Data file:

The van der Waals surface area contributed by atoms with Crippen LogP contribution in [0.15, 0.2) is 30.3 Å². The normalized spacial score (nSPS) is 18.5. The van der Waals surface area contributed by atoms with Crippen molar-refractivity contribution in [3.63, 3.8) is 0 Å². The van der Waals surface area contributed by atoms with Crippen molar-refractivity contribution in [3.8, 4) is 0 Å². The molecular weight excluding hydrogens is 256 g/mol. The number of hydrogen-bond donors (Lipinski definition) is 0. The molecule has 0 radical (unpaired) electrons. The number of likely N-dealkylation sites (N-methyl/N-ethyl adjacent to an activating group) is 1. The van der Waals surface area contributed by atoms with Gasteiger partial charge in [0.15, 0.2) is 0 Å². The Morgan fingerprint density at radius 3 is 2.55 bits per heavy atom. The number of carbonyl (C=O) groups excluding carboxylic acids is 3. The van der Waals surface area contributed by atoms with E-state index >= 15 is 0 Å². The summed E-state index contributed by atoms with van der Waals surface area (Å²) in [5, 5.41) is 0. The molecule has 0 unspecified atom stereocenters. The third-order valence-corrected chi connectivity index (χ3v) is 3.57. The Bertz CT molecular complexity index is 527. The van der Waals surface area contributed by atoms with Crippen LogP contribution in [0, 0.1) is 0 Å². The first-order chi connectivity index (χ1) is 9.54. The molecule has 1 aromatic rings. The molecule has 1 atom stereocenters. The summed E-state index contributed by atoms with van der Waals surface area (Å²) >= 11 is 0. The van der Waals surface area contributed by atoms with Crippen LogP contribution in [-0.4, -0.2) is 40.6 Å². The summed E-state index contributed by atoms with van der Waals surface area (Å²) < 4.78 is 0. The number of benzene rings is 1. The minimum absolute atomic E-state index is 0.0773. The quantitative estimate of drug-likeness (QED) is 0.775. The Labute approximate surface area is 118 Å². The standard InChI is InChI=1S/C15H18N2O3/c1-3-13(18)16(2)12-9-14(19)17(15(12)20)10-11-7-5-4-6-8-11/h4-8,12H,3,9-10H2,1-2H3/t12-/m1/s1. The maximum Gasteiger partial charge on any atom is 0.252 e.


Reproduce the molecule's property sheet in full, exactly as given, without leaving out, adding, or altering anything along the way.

The van der Waals surface area contributed by atoms with Crippen LogP contribution in [0.15, 0.2) is 30.3 Å². The normalized spacial score (nSPS) is 18.5. The van der Waals surface area contributed by atoms with Crippen molar-refractivity contribution in [3.63, 3.8) is 0 Å². The van der Waals surface area contributed by atoms with Crippen molar-refractivity contribution in [3.8, 4) is 0 Å². The molecular weight excluding hydrogens is 256 g/mol. The number of hydrogen-bond donors (Lipinski definition) is 0. The molecule has 0 radical (unpaired) electrons. The number of likely N-dealkylation sites (N-methyl/N-ethyl adjacent to an activating group) is 1. The van der Waals surface area contributed by atoms with Gasteiger partial charge in [0.15, 0.2) is 0 Å². The Morgan fingerprint density at radius 3 is 2.55 bits per heavy atom. The number of carbonyl (C=O) groups excluding carboxylic acids is 3. The van der Waals surface area contributed by atoms with E-state index >= 15 is 0 Å². The summed E-state index contributed by atoms with van der Waals surface area (Å²) in [5, 5.41) is 0. The molecule has 0 unspecified atom stereocenters. The third-order valence-corrected chi connectivity index (χ3v) is 3.57. The Bertz CT molecular complexity index is 527. The van der Waals surface area contributed by atoms with Crippen LogP contribution in [0, 0.1) is 0 Å². The first-order chi connectivity index (χ1) is 9.54. The molecule has 1 aromatic rings. The molecule has 1 atom stereocenters. The summed E-state index contributed by atoms with van der Waals surface area (Å²) >= 11 is 0. The van der Waals surface area contributed by atoms with Crippen LogP contribution in [-0.4, -0.2) is 40.6 Å². The summed E-state index contributed by atoms with van der Waals surface area (Å²) < 4.78 is 0. The number of benzene rings is 1. The minimum absolute atomic E-state index is 0.0773. The quantitative estimate of drug-likeness (QED) is 0.775. The Labute approximate surface area is 118 Å². The standard InChI is InChI=1S/C15H18N2O3/c1-3-13(18)16(2)12-9-14(19)17(15(12)20)10-11-7-5-4-6-8-11/h4-8,12H,3,9-10H2,1-2H3/t12-/m1/s1. The maximum Gasteiger partial charge on any atom is 0.252 e.